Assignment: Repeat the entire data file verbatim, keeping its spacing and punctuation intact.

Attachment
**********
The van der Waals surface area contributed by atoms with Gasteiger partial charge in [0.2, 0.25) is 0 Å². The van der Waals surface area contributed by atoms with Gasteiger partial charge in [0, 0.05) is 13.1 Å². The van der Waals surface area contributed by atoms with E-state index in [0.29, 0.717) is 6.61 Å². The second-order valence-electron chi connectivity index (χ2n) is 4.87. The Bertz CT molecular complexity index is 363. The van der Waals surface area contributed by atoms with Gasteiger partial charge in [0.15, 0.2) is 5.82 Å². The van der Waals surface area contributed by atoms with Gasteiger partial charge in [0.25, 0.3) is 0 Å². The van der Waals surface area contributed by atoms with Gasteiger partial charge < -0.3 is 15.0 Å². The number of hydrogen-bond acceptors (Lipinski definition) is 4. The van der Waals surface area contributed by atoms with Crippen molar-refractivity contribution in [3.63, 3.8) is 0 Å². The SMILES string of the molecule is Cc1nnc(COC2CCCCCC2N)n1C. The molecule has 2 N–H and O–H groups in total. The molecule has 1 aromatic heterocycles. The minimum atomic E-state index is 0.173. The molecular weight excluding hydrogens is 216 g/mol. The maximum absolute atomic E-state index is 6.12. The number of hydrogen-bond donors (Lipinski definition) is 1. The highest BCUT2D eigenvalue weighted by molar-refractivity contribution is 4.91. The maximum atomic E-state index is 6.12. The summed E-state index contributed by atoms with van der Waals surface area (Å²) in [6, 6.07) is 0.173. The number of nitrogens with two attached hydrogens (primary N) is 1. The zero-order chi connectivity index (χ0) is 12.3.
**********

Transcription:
The van der Waals surface area contributed by atoms with Gasteiger partial charge in [0.2, 0.25) is 0 Å². The van der Waals surface area contributed by atoms with Gasteiger partial charge in [0, 0.05) is 13.1 Å². The van der Waals surface area contributed by atoms with E-state index in [0.29, 0.717) is 6.61 Å². The second-order valence-electron chi connectivity index (χ2n) is 4.87. The Bertz CT molecular complexity index is 363. The van der Waals surface area contributed by atoms with Gasteiger partial charge in [0.15, 0.2) is 5.82 Å². The van der Waals surface area contributed by atoms with Gasteiger partial charge in [0.25, 0.3) is 0 Å². The van der Waals surface area contributed by atoms with Gasteiger partial charge < -0.3 is 15.0 Å². The number of hydrogen-bond acceptors (Lipinski definition) is 4. The van der Waals surface area contributed by atoms with Crippen molar-refractivity contribution in [3.63, 3.8) is 0 Å². The SMILES string of the molecule is Cc1nnc(COC2CCCCCC2N)n1C. The molecule has 2 N–H and O–H groups in total. The molecule has 1 aromatic heterocycles. The minimum atomic E-state index is 0.173. The molecular weight excluding hydrogens is 216 g/mol. The maximum absolute atomic E-state index is 6.12. The number of hydrogen-bond donors (Lipinski definition) is 1. The highest BCUT2D eigenvalue weighted by molar-refractivity contribution is 4.91. The maximum atomic E-state index is 6.12. The summed E-state index contributed by atoms with van der Waals surface area (Å²) in [6, 6.07) is 0.173. The number of nitrogens with two attached hydrogens (primary N) is 1. The zero-order chi connectivity index (χ0) is 12.3.